Beginning a concert with a concerto is, on paper, a curious concept and can make a programme feel unbalanced, which were my reservations here. Max Bruch’s Double Concerto for clarinet and viola is an interesting one; seldomly performed and overshadowed undoubtedly by his more popular first violin concerto. Written in 1912, this three-movement work is occasionally performed replacing the clarinet with a violin as was the case here. Julian Rachlin conducted from his violin, joined by his wife, Sarah McElravy, on viola. 

Sarah McElravy
© Julia Wesely

An impassioned viola solo opens the work, with a very much improvised feel, which McElravy played with great expression. Immediately one was aware this was the beginning of a rather special evening. Throughout the concerto, the chemistry between the soloists was, as one may expect, extremely strong. These two musicians were equally matched both technically and musically, the strength of the bond between them was very strong, even down to imitating each other's vibrato. The pair switched between the dark, more virtuosic episodes to the lighter lyrical moments with effortless ease, but maintained their own individuality. Whilst this may have appeared to be rehearsed, the performance was natural and flowed effortlessly. The balance with the orchestra had been taken into account; a reduced string section allowed the soloists, McElravy especially, not to be overshadowed while still sounding full and rich. Premature applause in the last movement temporarily broke the ambiance, but was forgiven for such an exceptionally engaging performance. 

Mozart’s Linz Symphony was the central work, with the number of strings increased. Like the Bruch, Rachlin directed without a score. Across the four movements, he found rhythmic drive and energy which created a unity throughout. Rachlin's approach to the work was intriguing. The fortes and pianos — and every gradation in between – were nuanced and different, bordering on being overly fussy, however the tempi choices kept the momentum going throughout. The strings had a richness of tone, executed with light vibrato. The performance felt satisfying, but it was the final movement which shone the most. Here the music spoke for itself, Rachlin relaxed, a vitality and radiance bloomed. Energy built through the closing pages, peaking aptly at the right moment, to an uplifting conclusion.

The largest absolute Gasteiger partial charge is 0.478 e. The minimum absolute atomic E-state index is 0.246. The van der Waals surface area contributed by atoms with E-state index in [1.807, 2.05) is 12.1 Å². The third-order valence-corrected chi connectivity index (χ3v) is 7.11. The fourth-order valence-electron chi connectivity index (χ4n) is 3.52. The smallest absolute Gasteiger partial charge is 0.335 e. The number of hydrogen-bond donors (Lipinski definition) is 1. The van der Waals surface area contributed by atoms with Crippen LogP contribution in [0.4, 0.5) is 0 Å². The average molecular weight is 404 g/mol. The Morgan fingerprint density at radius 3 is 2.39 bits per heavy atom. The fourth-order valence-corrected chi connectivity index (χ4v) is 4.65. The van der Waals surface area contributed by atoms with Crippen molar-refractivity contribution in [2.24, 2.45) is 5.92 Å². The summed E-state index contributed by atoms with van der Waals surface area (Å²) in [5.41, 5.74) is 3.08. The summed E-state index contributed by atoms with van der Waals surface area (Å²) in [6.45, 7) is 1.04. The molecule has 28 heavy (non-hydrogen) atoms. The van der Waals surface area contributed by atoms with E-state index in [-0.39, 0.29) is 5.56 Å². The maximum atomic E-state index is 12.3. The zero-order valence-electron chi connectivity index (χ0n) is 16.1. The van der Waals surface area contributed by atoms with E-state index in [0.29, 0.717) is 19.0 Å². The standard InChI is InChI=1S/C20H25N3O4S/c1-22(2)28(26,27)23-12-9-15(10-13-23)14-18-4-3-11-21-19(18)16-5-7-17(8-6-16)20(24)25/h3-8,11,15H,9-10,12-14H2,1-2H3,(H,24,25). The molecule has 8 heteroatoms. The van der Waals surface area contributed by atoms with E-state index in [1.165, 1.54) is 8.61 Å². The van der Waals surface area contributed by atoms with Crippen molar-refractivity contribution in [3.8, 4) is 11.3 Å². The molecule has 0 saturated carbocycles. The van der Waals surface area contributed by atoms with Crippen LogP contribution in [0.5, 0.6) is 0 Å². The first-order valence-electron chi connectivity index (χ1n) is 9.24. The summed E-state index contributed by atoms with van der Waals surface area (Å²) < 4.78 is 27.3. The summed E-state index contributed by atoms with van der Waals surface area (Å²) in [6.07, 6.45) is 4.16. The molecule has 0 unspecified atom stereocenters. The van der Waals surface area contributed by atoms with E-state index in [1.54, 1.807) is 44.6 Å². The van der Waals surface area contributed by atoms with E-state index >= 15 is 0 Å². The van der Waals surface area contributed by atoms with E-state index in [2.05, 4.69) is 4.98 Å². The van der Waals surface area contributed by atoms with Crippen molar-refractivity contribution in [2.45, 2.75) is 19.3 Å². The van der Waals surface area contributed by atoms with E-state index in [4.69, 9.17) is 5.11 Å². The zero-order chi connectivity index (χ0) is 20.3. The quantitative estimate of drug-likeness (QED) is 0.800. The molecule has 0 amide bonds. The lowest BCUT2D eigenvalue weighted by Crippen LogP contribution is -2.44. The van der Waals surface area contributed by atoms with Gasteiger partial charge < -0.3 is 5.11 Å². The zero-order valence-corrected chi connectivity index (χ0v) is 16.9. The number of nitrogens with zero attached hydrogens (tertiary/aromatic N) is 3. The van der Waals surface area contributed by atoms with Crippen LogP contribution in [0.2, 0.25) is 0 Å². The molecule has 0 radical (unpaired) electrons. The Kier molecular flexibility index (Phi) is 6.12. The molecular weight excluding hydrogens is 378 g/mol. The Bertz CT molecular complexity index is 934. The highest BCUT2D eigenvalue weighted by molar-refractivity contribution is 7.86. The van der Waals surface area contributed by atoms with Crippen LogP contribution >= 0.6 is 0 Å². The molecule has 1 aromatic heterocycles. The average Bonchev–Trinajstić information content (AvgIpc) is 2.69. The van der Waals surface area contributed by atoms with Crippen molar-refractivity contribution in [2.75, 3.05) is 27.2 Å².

After the interval came one work, Mendelssohn’s Scottish Symphony. Rachlin clearly understood its structural and expressive elements. In the recapitulations, the themes spoke differently, with an increased intensity on some occasions and more aloof on others, bringing an overall air of spontaneity. In the first movement, passages contrasted strongly between the darker episodes and more lyrical moments, the recapitulation surrounded by an air of mystery, as if shaded by Scottish mists. A buoyancy prevailed in the second movement, which balanced the more plaintive first. The third movement was gently expressive without sentimentally, which was broken suddenly by the vibrancy of the final movement. The audience appreciation was something not heard in Philharmonic Hall for sometime. 

The playing of the RLPO was excellent, the strings especially, whose intonation in the unison passages was flawless. The slightly unusual nature of the programme was obviously carefully considered and played to Rachlin’s strengths both as soloist and conductor.